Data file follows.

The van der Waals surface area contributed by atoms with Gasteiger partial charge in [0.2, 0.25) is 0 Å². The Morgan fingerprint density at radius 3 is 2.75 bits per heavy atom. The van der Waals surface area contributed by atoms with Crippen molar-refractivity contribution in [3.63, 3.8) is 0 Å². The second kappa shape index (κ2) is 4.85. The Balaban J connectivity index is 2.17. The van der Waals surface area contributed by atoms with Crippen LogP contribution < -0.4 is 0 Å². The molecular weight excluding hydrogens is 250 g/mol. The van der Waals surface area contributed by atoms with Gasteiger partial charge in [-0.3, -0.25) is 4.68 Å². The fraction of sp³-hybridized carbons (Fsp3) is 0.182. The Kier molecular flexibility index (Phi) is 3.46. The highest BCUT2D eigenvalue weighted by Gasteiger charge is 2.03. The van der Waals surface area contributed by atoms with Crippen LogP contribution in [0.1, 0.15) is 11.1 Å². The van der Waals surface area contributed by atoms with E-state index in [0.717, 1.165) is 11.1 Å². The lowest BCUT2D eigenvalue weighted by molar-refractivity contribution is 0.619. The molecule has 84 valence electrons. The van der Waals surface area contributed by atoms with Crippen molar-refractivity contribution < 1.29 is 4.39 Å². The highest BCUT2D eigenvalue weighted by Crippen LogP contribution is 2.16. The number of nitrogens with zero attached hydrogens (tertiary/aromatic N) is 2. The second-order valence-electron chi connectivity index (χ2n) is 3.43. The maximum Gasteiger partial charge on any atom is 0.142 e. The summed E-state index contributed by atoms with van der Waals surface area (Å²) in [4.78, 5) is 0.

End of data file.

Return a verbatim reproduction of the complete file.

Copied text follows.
The van der Waals surface area contributed by atoms with Gasteiger partial charge in [0.2, 0.25) is 0 Å². The Morgan fingerprint density at radius 3 is 2.75 bits per heavy atom. The van der Waals surface area contributed by atoms with Crippen molar-refractivity contribution in [3.63, 3.8) is 0 Å². The second kappa shape index (κ2) is 4.85. The Balaban J connectivity index is 2.17. The van der Waals surface area contributed by atoms with Crippen LogP contribution < -0.4 is 0 Å². The molecular weight excluding hydrogens is 250 g/mol. The van der Waals surface area contributed by atoms with Gasteiger partial charge in [-0.3, -0.25) is 4.68 Å². The fraction of sp³-hybridized carbons (Fsp3) is 0.182. The Kier molecular flexibility index (Phi) is 3.46. The highest BCUT2D eigenvalue weighted by Gasteiger charge is 2.03. The van der Waals surface area contributed by atoms with Crippen LogP contribution in [0.1, 0.15) is 11.1 Å². The van der Waals surface area contributed by atoms with E-state index in [0.717, 1.165) is 11.1 Å². The lowest BCUT2D eigenvalue weighted by molar-refractivity contribution is 0.619. The molecule has 84 valence electrons. The van der Waals surface area contributed by atoms with Crippen molar-refractivity contribution < 1.29 is 4.39 Å². The highest BCUT2D eigenvalue weighted by Crippen LogP contribution is 2.16. The number of nitrogens with zero attached hydrogens (tertiary/aromatic N) is 2. The second-order valence-electron chi connectivity index (χ2n) is 3.43. The maximum Gasteiger partial charge on any atom is 0.142 e. The summed E-state index contributed by atoms with van der Waals surface area (Å²) in [4.78, 5) is 0.